As an ambassador’s wife, the poor Cheshire girl rose even higher, becoming politically influential and a friend of Naples’ Queen Maria Carolina. She was awarded the Cross of Malta for sending food to the locals when war was causing starvation. In 1798, the British navy destroyed Napoleon’s fleet in the Battle of the Nile, and when Admiral Horatio Nelson arrived in Naples, Emma arranged the spectacular celebrations to greet him. (The queen had her own reasons for fearing revolutionary France: she was the sister of the luckless Marie Antoinette and had no wish to follow her to the guillotine.)
It was the beginning of a famous love story (Sir William politely stayed with them in a ménage a trois, and Emma’s mother went along too); but it was all slowly downhill for Emma after this. Having never quite become socially accepted at home, she became scandalous again. Both she and Nelson were married, but she was the one the gossips and caricaturists went after.
Back in England they bought a country home, Merton Place near Wimbledon, but spent little time together because he was often at sea; love and war didn’t mix. They had a daughter, Horatia, who had to be handed over to a wet nurse; Emma may never have told her she was her mother. The couple loved each other passionately, but the romance ended abruptly with his death at the Battle of Trafalgar in 1805.
He became a national hero; she, the poor country girl, the aristocratic plaything, the adulteress, became a national embarrassment. In a codicil to his will, written within sight of the enemy fleet and on display here, he wrote “I leave Emma Lady Hamilton a Legacy to my King and Country that they will give her an ample provision to maintain her Rank in Life.” King and Country lavished money on Nelson’s wife and brother; Emma got nothing.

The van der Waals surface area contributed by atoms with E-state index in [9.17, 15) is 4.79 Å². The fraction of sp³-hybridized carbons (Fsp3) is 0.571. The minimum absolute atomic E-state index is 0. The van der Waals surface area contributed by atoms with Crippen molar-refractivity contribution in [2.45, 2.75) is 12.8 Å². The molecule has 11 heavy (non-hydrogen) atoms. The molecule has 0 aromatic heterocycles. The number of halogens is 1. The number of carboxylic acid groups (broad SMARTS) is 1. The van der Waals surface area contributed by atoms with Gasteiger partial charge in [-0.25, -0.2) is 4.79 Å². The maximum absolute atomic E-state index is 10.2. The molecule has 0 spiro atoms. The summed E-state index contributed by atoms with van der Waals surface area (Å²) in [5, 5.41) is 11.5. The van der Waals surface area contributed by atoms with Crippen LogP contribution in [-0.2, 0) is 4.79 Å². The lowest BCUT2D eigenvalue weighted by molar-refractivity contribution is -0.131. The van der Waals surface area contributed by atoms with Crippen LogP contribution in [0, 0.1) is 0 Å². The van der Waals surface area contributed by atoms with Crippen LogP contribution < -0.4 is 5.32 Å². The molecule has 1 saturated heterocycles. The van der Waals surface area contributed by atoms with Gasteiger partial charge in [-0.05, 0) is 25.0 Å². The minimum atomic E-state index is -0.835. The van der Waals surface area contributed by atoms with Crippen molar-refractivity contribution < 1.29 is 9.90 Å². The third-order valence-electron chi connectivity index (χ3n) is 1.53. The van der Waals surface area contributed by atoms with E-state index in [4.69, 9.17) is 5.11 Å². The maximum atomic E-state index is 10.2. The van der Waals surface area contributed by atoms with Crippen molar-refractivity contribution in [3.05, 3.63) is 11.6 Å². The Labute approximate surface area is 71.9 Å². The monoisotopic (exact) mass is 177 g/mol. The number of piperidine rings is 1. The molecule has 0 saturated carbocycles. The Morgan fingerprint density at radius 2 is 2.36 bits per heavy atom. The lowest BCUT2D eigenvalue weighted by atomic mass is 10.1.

She still had Merton Place, an annuity from her husband and a lump sum from Nelson, and well-to-do friends who tried to help; but she blew it all trying to keep the home as a shrine. Imprisoned for debt, she eventually fled to Calais where she died in 1815, not yet 50. Horatia, who was with her, had to disguise herself as a boy to get back into Britain without being arrested over her mother’s debts.
The miserable ending in exile casts a shadow over the dazzling life that preceded it. Though Emma had to sell up to meet her creditors, a few of her possessions are among the many exhibits: her song book, a betrothal ring from Nelson, a poem he wrote her (“From my bent cable tho I’m forced to part, I leave my anchor in my angels heart …”); Nelson’s uniform, complete with the bullet hole from the fatal shot, is there, as is his pigtail and the codicil.
It’s easy to see all this as the triumph of a hypocritical male world over a brilliant, determined woman; but that’s only part of the story. British society as a whole doesn’t come out of it well, but individual males fell in love with her, and she stayed in touch – late in life she was still corresponding with Fetherstonhaugh and Greville. She evidently had a knack for friendship. She needed male patronage and won it the hard way, but there’s no doubting her own drive, intelligence, and thirst for learning. She grew from playing roles in portraits to becoming an artist herself. The former collectors’ item became a force in politics and taste. This exhibition gives her her due; maybe she deserves better from Wikipedia.
Emma Hamilton: Seduction and Celebrity, National Maritime Museum Greenwich until April 17 2017. Adults from £12.60, concessions £10.80